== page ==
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dc.contributor.advisorToran, Laura E.
dc.creatorMorgan, Naomi
dc.date.accessioned2021-05-24T18:56:27Z
dc.date.available2021-05-24T18:56:27Z
dc.date.issued2021
dc.identifier.urihttp://hdl.handle.net/20.500.12613/6537
dc.description.abstractBioretention basins are a stormwater control method implemented in urban areas to curtail runoff and pollution; however, recent studies show inconsistent nitrate (NO3-) removal, and in many cases average nitrate concentrations in basin outflow are higher than inflow. Microbial denitrification to promote nitrate removal can be enhanced by using underdrains in basin design that provide anoxic conditions. This study examines the impact of basin design and storm characteristics (precipitation intensity and antecedent dry period length) on microbial denitrification efficacy. Three basins in the Philadelphia area were selected for storm sampling: a large (~0.6 ha) wet basin without internal water storage, a small (~0.02 ha) basin without internal water storage, and a medium-sized (~0.1 ha) basin with internal water storage and a raised underdrain. In addition, three laboratory bioretention columns with underdrain configurations at the bottom, middle, and top of an internal water storage zone were sampled under steady-state and transient flow conditions. Samples collected as time series and grab samples during storm events were analyzed for nitrate concentrations and nitrate isotopes. Because microbes preferentially consume lighter nitrate isotopes (14N and 16O), stable isotope analysis offers an indication of denitrification. Stormwater outlet nitrate concentrations were lower than the inlet in the large suburban basin, similar to the inlet in the small suburban basin, and higher than the inlet in the urban basin. Differences in storm intensity and dry periods did not appear to increase or decrease nitrate concentrations in any basin, suggesting that basin design is a more dominant factor. The values of δ15N and δ18O in basin samples showed stormwater mixing without denitrification in all three basins. Only in the basin with water internal storage were periods of denitrification in samples observed, based on heavier δ15N and δ18O ratios. In laboratory studies, a lower underdrain configuration is preferred to promote denitrification based on heavier isotopic ratios and enrichment calculations. Bioretention columns had the largest enrichment factors (up to -5.3‰ ɛ 15N and -5.0‰ ɛ 18O) during steady-state flow. Lower enrichment factors associated with the low-intensity storm (-2.6‰ ɛ 15N and -1.3‰ ɛ 18O) show that transient flow disrupted denitrification rates. Field enrichment factors were greater than those in the columns (up to -11.9‰ ɛ 15N and -7.4‰ ɛ 18O). Even though nitrate decreased consistently over three storms, isotopic ratios did not exhibit these denitrification trends until at least eight hours after the onset of the storm events. Therefore, decreases in nitrate concentration alone are an unreliable assessment of denitrification efficacy. This study suggests that isotope analysis should be considered to better understand the conditions that promote denitrification.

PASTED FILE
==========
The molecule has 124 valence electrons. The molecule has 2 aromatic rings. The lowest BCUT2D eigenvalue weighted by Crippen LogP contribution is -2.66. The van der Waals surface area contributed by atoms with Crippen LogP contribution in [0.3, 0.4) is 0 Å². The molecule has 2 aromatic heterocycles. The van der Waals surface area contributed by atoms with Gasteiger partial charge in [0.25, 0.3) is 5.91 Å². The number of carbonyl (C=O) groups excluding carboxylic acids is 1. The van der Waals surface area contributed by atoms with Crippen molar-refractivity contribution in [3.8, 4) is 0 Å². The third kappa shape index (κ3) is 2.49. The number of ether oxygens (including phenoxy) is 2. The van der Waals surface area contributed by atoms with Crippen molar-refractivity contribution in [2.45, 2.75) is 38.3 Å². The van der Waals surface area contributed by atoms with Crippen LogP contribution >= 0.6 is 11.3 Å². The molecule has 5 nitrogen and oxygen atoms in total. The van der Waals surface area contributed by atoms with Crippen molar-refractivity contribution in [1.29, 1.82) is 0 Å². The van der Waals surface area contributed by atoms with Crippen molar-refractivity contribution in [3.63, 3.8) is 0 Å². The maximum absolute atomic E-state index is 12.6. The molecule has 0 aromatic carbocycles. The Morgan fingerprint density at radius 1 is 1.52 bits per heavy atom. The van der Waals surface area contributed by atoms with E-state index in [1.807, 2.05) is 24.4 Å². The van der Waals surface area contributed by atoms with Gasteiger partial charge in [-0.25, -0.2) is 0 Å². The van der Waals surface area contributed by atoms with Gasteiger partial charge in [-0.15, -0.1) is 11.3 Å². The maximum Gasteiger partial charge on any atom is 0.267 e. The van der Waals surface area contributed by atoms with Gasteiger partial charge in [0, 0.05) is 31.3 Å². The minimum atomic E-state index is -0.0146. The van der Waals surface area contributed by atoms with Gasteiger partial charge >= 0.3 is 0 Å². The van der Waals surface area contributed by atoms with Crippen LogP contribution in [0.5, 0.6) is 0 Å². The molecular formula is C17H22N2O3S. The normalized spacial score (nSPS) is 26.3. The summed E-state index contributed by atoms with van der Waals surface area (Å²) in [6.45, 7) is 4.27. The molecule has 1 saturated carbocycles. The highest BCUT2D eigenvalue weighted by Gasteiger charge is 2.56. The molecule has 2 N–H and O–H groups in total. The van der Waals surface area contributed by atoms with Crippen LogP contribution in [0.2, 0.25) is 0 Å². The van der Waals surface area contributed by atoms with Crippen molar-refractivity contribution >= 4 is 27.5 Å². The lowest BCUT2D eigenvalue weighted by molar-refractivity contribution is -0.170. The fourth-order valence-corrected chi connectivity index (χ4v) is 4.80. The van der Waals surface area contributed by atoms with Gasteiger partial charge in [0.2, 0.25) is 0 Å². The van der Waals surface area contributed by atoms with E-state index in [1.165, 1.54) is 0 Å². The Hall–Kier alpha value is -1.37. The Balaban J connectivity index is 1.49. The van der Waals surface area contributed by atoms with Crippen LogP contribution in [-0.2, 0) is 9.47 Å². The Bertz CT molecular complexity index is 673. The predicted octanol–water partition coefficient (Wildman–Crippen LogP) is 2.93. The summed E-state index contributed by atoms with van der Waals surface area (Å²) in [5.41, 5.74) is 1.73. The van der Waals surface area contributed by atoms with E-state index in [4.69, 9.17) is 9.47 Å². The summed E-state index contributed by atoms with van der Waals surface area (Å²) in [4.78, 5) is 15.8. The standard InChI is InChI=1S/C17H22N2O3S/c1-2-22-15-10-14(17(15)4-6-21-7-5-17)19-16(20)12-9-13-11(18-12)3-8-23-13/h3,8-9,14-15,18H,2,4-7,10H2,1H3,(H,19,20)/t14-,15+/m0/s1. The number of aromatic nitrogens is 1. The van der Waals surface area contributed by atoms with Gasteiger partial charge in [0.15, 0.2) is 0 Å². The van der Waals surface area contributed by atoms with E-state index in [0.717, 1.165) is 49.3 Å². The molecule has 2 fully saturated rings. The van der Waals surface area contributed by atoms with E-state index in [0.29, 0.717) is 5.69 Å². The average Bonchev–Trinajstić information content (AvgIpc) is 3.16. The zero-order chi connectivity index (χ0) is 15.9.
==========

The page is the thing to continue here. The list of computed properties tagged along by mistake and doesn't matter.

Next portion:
dc.format.extent187 pages
dc.language.isoeng
dc.publisherTemple University. Libraries
dc.relation.ispartofTheses and Dissertations
dc.rightsIN COPYRIGHT- This Rights Statement can be used for an Item that is in copyright. Using this statement implies that the organization making this Item available has determined that the Item is in copyright and either is the rights-holder, has obtained permission from the rights-holder(s) to make their Work(s) available, or makes the Item available under an exception or limitation to copyright (including Fair Use) that entitles it to make the Item available.
dc.rights.urihttp://rightsstatements.org/vocab/InC/1.0/
dc.subjectHydrologic sciences
dc.subjectBiogeochemistry
dc.subjectGeochemistry
dc.subjectBioretention
dc.subjectDenitrification
dc.subjectGreen infrastructure
dc.subjectIsotopes
dc.subjectNitrate
dc.subjectUrban hydrology
dc.titleDual Isotope Analysis of Denitrification in Stormwater Basins
dc.typeText
dc.type.genreThesis/Dissertation
dc.contributor.committeememberBuynevich, Ilya V. (Ilya Val)
dc.contributor.committeememberChemtob, Steven M.
dc.description.departmentGeology
dc.relation.doihttp://dx.doi.org/10.34944/dspace/6519
dc.ada.noteFor Americans with Disabilities Act (ADA) accommodation, including help with reading this content, please contact scholarshare@temple.edu
dc.description.degreeM.S.
dc.identifier.proqst14435
dc.date.updated2021-05-19T16:10:13Z
refterms.dateFOA2021-05-24T18:56:27Z
dc.identifier.filenameMorgan_temple_0225M_14435.pdf


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